Rays pitching coach Jim Hickey “wouldn’t be surprised” if Fernando Rodney returns

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The Rays addressed their need for a closer by acquiring Heath Bell in a three-team trade at the beginning of December. Fernando Rodney, who had been their closer for the past two seasons, became a free agent at the conclusion of the 2013 regular season, but the right-hander has yet to sign with a new team. As a result, pitching coach Jim Hickey says he “wouldn’t be surprised” if Rodney ends up returning to the Rays, according to Joe Smith of the Tampa Bay Times.

GM Andrew Friedman also said he would “see if anything makes sense” in terms of adding additional relievers. If the Rays were to sign Rodney, he would likely remain as the closer, pushing Bell into a set-up role. Bell had good defense-independent numbers last season but gave up way too many home runs (12 in 65.2 innings) and allows an unusually high rate of hits on batted balls for a back-end reliever. Meanwhile, Rodney had an historically great season in 2012 (0.60 ERA) and still had one of the better seasons of his career last year (3.38 ERA).

Aaron Judge was involved in a weird play in the fourth inning

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Yankees outfielder Aaron Judge found himself front-and-center in a weird play in the bottom of the fourth inning during Game 4 of the ALCS on Tuesday evening. Judge drew a walk to lead off the frame. After Didi Gregorius lined out, Gary Sanchez flied out to shallow right-center.

Judge must have thought the ball had a high probability of falling in for a hit, so he was past the second base bag around the time he realized his mistake. He retraced his steps, running back to first base. Reddick’s throw hopped a couple of times but first base umpire Jerry Meals called Judge out on the tag-up play.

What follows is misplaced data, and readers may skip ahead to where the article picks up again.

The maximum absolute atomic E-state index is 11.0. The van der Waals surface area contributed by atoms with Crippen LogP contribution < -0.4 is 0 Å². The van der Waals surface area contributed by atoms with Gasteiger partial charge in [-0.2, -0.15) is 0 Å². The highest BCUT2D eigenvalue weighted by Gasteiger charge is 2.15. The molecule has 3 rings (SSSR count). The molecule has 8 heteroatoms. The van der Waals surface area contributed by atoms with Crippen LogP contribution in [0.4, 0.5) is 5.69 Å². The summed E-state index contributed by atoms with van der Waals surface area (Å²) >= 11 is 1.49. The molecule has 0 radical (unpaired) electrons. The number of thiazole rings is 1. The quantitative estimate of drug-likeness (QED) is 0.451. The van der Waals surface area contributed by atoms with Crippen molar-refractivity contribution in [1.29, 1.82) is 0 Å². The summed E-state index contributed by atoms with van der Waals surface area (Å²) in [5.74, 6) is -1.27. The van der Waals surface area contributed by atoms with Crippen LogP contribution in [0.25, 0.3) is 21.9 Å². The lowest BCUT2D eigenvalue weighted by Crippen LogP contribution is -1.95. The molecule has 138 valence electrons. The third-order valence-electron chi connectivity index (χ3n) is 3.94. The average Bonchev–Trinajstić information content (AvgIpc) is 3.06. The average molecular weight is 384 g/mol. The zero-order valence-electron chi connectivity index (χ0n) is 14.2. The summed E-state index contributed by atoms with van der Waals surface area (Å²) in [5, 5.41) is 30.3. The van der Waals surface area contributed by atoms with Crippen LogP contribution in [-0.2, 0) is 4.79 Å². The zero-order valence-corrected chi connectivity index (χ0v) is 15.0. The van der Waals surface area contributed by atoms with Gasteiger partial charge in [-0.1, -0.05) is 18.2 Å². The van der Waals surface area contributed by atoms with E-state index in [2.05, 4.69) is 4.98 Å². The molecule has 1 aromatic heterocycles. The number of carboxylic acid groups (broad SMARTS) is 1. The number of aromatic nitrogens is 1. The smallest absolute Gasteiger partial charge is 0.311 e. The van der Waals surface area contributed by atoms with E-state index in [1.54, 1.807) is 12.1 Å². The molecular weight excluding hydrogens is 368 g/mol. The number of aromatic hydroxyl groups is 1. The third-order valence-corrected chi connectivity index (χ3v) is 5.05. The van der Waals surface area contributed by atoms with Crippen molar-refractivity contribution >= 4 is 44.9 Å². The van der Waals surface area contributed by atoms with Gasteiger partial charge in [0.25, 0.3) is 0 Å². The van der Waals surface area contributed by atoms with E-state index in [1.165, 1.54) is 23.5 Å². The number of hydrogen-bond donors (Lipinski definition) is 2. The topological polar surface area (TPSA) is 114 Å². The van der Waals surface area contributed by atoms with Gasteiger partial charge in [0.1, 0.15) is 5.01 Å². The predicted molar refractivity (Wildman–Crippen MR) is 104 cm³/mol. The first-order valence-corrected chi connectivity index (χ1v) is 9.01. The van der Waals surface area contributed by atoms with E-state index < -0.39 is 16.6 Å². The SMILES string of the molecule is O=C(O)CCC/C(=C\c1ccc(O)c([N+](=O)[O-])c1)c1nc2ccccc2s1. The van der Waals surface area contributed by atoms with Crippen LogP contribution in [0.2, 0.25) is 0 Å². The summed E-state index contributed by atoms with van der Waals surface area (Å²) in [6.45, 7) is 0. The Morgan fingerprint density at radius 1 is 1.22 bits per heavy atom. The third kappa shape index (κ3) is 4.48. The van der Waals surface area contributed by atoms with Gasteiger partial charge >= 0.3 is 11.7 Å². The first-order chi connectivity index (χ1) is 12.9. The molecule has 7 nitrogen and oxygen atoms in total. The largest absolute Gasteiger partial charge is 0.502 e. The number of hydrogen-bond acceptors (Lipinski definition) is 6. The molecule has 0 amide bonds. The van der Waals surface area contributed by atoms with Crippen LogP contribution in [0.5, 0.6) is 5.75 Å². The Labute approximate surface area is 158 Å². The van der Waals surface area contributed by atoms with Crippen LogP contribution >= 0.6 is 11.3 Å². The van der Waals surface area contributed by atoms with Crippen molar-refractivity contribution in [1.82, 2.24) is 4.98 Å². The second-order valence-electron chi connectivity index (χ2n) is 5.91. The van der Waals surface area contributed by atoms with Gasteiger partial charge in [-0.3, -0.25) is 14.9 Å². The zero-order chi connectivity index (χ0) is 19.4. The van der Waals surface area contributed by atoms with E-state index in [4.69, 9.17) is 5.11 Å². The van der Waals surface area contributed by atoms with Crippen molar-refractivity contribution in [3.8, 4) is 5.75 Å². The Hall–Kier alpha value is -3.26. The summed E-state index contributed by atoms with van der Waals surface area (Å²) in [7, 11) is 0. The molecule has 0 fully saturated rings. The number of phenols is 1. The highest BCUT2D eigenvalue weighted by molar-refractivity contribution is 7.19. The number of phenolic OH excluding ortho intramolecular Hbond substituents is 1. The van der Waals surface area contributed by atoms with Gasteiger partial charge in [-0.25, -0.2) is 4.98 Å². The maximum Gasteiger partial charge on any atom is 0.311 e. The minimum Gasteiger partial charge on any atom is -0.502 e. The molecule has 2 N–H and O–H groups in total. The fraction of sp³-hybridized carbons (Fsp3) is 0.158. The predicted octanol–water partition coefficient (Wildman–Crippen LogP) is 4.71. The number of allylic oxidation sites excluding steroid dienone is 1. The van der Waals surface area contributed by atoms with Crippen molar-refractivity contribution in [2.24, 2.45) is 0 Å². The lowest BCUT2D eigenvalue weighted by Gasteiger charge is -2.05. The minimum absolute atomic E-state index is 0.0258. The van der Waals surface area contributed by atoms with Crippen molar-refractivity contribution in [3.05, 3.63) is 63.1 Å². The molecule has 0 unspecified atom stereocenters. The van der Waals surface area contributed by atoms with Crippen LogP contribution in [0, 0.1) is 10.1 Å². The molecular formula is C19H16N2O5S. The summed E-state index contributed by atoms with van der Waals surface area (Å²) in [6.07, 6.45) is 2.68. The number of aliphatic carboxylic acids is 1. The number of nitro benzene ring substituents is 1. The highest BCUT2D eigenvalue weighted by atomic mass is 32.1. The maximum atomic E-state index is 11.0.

Manager Joe Girardi requested a review and the call was overturned: Judge was safe. However, Astros manager A.J. Hinch wanted to challenge that Judge did not re-touch second base on his way back. Rather than issuing a formal challenge, the Astros had to appeal the play by having starter Lance McCullers throw to second base, at which point second base umpire Jim Reynolds would issue a ruling. McCullers was a bit hasty, though, and made his appeal throw before Greg Bird stepped into the batter’s box. Reynolds told McCullers that he had to wait. So, McCullers again made his appeal throw.

This time, Judge was running and he was simply tagged out at second base for the final out of the inning. No need for a review.

As Ken Rosenthal explained on the FS1 broadcast, the Yankees were trying to “beat the police.” They knew Judge would have been ruled out — replays clearly showed he never re-touched the base — so they had nothing to lose by sending Judge. If he was safe, the Astros would no longer be able to appeal the play. If he’s out, then it’s the same outcome they would have had anyway.